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Tillage, Cropping Sequence, and Nitrogen Fertilization Influence Dryland Soil Nitrogen

Permanent URL:
http://handle.nal.usda.gov/10113/56967
Abstract:
Management practices can reduce N losses through N leaching and N2O emissions (a greenhouse gas) by increasing soil N storage. The effects of tillage, cropping sequence, and N fertilization rate were studied on N contents in dryland crop biomass, surface residue, and soil at the 0- to 120-cm depth, and estimated N balance from 2006 to 2011 in eastern Montana. Treatments were no-till continuous malt barley (Hordeum vulgaris L.) (NTCB), no-till malt barley?pea (Pisum sativum L.) (NTB?P), no-till malt barley?fallow (NTB?F), and conventional till malt barley?fallow (CTB?F), each with 0 to 120 kg N ha?1. Biomass and surface residue N increased with increased N rate and were greater in NTB?P or NTCB than CTB?F and NTB?F in all years, except in 2006 and 2011. Soil total nitrogen (STN) at 0 to 60 cm decreased from 2006 to 2011 at 254 kg N ha?1 yr?1, regardless of treatments. At most depths, soil NH4?N content varied, but NO3?N content was greater in CTB?F than other cropping sequences. Estimated N balance was greater in NTB?P with 40 kg N ha?1 than other treatments. No-till continuous cropping increased biomass and surface residue N, but conventional till crop?fallow increased soil available N. Because of increased soil N storage and reduced N requirement to malt barley, NTB?P with 40 kg N ha?1 may reduce N loss due to leaching, volatilization, and denitrification compared to other treatments.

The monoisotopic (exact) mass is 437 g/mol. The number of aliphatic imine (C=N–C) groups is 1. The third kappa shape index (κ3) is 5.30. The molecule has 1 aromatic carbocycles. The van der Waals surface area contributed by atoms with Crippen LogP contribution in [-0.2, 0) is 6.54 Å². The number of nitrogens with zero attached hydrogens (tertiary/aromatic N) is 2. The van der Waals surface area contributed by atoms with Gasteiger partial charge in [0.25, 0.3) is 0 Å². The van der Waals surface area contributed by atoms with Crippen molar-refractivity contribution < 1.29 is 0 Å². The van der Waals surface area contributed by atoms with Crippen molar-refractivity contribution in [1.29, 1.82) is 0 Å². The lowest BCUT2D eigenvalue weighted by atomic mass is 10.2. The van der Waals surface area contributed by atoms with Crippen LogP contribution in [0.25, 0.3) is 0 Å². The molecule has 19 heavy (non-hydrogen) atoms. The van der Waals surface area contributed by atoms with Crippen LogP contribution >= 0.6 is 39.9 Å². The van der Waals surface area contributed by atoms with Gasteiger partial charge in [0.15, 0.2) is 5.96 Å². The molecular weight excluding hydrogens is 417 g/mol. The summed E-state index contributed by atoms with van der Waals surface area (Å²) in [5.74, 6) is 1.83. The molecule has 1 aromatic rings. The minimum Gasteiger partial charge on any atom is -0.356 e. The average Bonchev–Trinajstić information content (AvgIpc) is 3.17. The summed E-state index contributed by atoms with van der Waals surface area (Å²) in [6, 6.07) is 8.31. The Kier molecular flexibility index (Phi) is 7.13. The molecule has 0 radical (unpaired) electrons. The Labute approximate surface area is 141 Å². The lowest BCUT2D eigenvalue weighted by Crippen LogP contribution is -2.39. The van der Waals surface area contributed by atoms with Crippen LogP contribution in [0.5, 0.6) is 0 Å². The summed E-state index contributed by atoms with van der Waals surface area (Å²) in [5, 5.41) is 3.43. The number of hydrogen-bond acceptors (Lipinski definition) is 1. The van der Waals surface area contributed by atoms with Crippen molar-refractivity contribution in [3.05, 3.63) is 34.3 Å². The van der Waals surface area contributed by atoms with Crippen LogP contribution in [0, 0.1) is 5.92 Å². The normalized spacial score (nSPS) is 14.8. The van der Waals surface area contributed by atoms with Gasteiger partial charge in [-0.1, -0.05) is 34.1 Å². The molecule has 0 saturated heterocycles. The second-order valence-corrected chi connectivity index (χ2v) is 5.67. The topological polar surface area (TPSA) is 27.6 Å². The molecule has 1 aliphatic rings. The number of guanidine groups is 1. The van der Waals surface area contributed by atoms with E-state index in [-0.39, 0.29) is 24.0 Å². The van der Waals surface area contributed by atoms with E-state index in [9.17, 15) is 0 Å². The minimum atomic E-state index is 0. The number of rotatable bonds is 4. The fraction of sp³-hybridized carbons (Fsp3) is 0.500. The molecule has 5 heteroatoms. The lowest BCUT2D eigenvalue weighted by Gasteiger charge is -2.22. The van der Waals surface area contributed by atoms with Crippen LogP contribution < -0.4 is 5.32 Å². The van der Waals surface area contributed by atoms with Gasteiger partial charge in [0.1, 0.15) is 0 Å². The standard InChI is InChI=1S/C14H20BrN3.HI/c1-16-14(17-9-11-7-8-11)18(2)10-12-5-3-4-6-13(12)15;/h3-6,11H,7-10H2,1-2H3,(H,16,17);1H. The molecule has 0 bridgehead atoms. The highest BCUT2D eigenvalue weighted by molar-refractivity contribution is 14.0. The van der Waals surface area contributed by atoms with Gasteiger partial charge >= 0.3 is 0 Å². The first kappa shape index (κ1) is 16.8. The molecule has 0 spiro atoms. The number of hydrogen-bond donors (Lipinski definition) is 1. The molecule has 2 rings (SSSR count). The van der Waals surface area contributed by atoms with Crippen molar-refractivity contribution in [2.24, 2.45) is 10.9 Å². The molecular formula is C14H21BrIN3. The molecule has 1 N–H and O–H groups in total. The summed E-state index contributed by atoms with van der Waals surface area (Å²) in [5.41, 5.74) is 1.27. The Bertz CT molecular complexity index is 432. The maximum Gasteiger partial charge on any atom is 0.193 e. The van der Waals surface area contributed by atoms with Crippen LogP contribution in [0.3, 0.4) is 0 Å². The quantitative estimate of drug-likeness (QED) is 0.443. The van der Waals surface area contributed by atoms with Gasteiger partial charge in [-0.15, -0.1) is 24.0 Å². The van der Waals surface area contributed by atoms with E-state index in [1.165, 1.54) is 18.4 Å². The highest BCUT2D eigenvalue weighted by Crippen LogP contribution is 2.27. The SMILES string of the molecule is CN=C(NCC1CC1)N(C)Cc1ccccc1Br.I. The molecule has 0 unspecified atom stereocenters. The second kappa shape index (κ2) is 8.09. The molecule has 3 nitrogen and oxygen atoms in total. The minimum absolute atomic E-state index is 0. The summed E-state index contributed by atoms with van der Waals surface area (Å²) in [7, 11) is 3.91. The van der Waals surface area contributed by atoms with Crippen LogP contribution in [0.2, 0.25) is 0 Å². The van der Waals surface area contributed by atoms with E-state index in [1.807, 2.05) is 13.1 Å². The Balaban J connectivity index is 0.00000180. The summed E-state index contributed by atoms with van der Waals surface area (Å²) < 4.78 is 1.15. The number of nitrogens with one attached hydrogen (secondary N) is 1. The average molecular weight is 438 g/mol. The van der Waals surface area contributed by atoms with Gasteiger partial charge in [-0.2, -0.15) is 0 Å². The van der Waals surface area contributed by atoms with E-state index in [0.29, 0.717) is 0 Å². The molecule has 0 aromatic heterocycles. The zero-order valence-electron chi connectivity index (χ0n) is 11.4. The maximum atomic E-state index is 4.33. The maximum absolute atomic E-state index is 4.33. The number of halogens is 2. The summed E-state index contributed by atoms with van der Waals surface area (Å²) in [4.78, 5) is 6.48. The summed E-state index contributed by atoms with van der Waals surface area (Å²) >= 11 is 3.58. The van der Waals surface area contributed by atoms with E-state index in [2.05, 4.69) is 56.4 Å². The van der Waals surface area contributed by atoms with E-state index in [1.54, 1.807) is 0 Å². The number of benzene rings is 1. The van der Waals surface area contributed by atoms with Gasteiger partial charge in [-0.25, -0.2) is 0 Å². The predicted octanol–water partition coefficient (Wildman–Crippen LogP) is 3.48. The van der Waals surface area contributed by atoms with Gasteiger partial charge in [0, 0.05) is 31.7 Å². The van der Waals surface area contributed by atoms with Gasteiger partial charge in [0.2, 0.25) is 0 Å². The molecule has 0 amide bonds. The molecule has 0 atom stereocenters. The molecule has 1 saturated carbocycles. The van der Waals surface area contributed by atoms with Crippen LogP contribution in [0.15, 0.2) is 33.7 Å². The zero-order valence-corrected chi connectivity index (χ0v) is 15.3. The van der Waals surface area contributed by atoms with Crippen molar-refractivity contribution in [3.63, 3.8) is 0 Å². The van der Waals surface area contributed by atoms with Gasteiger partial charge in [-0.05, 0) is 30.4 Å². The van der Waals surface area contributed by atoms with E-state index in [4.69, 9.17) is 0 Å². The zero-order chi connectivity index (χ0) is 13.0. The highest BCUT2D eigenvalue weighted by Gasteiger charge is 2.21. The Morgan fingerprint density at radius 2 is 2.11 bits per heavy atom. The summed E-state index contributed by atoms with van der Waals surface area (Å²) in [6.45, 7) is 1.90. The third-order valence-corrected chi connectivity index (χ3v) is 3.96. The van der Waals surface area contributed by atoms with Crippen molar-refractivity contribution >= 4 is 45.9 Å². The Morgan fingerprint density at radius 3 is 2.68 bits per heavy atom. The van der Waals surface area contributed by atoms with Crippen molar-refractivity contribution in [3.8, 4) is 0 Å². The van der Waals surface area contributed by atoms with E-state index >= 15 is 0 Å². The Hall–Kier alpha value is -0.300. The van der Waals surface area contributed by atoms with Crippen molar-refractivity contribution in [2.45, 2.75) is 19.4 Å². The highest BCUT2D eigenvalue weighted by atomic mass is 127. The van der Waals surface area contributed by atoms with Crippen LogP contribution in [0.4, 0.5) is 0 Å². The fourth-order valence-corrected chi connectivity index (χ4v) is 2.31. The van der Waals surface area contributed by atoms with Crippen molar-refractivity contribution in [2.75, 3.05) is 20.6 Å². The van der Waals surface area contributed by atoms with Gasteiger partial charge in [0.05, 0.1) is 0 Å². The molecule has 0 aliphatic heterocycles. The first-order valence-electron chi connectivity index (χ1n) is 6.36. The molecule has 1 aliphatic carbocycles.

Author(s):
Upendra M. Sainju
Subject(s):
Hordeum vulgare , Pisum sativum , arid lands , continuous cropping , conventional tillage , crop rotation , cropping sequence , denitrification , emissions , fallow , fertilizer rates , greenhouse gases , leaching , losses from soil , malting barley , nitrogen , nitrogen content , nitrogen fertilizers , nitrous oxide , no-tillage , nutrient content , peas , soil depth , soil nutrient balance , soil nutrients , volatilization , Montana
Source:
Agronomy Journal 2013 v.105 no.5
Language:
English
Year:
2013
Collection:
Journal Articles, USDA Authors, Peer-Reviewed
File:
Download [PDF File]
Rights:
Works produced by employees of the U.S. Government as part of their official duties are not copyrighted within the U.S. The content of this document is not copyrighted.